About the Authors

Yunus a Çengel is Professor Emeritus of Mechanical Engineering at the University of Nevada, Reno. He received his Ph.D. in mechanical engineering from North Carolina State University. His research areas are renewable energy, desalination, exergy analysis, heat transfer enhancement, radiation heat transfer, and energy conservation. He served as the director of the Industrial Assessment Center (IAC) at the University of Nevada, Reno, from 1996 to 2000. Dr. Çengel is the coauthor of the widely adopted textbook Thermodynamics: An Engineering Approach, 4th edition (2002), published by McGraw-Hill. He is also the author of the textbook Heat Transfer: A Practical Approach, 2nd edition (2003), and the coauthor of the textbook Fundamentals of Thermal- Fluid Sciences, 2nd edition (2005), both published by McGraw-Hill. Some of his textbooks have been translated to Chinese, Japanese, Korean, Spanish, Turkish, Italian, and Greek. Dr. Çengel is the recipient of several outstanding teacher awards, and he has received the ASEE Merriam/Wiley Distinguished Author Award for excellence in authorship in 1992 and again in 2000.Dr. Çengel is a registered Professional Engineer in the State of Nevada, and is a member of the American Society of Mechanical Engineers (ASME) and the American Society for Engineering Education (ASEE).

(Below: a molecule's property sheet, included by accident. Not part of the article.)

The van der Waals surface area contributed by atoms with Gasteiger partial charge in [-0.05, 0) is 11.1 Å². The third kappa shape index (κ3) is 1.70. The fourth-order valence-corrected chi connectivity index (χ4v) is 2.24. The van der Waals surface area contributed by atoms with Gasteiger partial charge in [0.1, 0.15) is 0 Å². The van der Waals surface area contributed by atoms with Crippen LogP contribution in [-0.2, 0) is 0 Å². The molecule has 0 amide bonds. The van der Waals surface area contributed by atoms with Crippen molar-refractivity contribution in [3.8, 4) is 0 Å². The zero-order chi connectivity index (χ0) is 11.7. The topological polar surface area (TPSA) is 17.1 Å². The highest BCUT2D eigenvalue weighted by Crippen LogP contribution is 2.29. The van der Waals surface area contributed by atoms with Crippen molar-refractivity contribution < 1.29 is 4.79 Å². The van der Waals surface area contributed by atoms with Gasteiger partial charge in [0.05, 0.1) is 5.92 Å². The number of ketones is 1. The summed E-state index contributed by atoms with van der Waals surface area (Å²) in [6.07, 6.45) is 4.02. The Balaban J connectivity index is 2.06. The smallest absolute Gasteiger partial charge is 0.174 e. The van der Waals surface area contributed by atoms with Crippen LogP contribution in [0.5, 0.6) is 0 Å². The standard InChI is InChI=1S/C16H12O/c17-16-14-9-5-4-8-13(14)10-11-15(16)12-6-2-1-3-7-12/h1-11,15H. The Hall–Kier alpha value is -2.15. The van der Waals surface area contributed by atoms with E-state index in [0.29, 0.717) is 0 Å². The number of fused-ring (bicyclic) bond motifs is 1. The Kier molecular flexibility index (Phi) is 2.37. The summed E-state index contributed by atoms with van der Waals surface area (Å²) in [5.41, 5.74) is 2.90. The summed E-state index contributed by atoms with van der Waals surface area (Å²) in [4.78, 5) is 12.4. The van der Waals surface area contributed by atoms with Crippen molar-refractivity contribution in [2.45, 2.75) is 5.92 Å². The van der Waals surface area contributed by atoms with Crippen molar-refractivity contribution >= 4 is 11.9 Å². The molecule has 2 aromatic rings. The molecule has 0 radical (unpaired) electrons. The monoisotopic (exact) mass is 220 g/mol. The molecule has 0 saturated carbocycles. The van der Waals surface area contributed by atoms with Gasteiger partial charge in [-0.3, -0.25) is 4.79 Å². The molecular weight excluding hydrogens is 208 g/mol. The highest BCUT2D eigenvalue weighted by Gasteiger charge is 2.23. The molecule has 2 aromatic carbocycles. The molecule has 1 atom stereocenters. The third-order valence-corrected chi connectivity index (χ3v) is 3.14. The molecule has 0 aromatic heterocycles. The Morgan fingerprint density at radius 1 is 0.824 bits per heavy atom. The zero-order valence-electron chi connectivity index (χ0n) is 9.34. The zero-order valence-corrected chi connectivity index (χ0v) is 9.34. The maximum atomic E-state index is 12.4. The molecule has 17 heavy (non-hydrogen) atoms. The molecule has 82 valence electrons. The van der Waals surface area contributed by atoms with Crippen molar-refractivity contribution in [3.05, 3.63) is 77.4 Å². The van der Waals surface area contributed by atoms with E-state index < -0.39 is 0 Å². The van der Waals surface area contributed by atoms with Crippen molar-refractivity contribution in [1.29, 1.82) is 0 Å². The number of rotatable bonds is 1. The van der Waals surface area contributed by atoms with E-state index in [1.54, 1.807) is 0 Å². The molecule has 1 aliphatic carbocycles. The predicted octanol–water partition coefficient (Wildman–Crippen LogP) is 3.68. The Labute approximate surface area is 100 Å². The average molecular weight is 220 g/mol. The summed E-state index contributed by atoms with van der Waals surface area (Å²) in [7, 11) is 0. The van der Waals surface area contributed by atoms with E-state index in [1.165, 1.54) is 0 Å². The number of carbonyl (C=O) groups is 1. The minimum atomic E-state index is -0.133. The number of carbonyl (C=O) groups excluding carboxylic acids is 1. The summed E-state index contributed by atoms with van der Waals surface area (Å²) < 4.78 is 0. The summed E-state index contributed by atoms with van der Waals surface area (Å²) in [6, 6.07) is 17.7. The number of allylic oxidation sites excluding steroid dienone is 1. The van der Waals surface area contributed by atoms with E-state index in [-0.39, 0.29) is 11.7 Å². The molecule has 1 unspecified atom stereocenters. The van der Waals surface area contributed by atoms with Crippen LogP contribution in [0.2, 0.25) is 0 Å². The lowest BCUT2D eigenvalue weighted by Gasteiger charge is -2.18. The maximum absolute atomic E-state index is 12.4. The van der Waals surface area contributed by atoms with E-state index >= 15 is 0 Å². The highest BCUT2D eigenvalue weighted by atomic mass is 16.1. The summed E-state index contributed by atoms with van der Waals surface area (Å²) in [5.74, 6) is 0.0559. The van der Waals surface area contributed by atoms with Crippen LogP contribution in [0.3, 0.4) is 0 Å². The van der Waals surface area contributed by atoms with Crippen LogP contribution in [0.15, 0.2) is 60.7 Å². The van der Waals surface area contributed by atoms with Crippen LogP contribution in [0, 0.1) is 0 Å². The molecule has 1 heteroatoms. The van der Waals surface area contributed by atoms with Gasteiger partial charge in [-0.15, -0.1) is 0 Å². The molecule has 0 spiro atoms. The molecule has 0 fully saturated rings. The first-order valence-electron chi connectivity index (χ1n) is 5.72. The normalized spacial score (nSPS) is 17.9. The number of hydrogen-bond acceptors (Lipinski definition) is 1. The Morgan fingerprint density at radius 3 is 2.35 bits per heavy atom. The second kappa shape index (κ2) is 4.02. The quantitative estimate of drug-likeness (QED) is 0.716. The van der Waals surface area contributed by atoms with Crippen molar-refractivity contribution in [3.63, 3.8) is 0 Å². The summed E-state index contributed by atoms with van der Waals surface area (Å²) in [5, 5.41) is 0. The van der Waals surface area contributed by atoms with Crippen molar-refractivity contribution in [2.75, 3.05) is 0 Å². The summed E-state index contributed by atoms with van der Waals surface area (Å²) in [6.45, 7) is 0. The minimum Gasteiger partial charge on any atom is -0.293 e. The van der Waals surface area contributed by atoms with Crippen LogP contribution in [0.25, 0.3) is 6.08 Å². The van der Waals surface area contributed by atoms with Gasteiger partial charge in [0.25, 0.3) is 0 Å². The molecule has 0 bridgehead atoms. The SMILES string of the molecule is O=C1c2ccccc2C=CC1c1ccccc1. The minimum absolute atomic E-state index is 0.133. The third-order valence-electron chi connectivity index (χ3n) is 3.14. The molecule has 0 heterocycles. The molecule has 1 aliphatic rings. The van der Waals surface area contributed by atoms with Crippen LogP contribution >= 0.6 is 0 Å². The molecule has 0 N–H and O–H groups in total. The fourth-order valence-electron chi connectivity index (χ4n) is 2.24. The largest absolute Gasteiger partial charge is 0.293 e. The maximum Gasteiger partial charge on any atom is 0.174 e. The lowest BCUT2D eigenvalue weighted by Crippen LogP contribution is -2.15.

John M. Cimbala is Professor of Mechanical Engineering, Pennsylvania State University, University Park. He received his B.S. in Aerospace Engineering from Penn State and his M.S. in Aeronautics from the California Institute of Technology (CalTech). He received his Ph.D. in Aeronautics from CalTech in 1984 under the supervision of Professor Anatol Roshko, to whom he will be forever grateful. His research areas include experimental and computational fluid mechanics and heat transfer, turbulence, turbulence modeling, turbomachinery, indoor air quality, and air pollution control. During the academic year 1993–94, Professor Cimbala took a sabbatical leave from the university, and worked at NASA Langley Research Center, where he advanced his knowledge of computational fluid dynamics (CFD) and turbulence modeling. Dr. Cimbala is the coauthor of the textbook Indoor Air Quality Engineering: Environmental Health and Control of Indoor Pollutants (2003), published by Marcel-Dekker, Inc. He has also contributed to parts of other books, and is the author or coauthor of dozens of journal and conference papers. Professor Cimbala is the recipient of several outstanding teaching awards and views his book writing as an extension of his love of teaching. He is a member of the American Institute of Aeronautics and Astronautics (AIAA), the American Society of Mechanical Engineers (ASME), the American Society for Engineering Education (ASEE), and the American Physical Society (APS).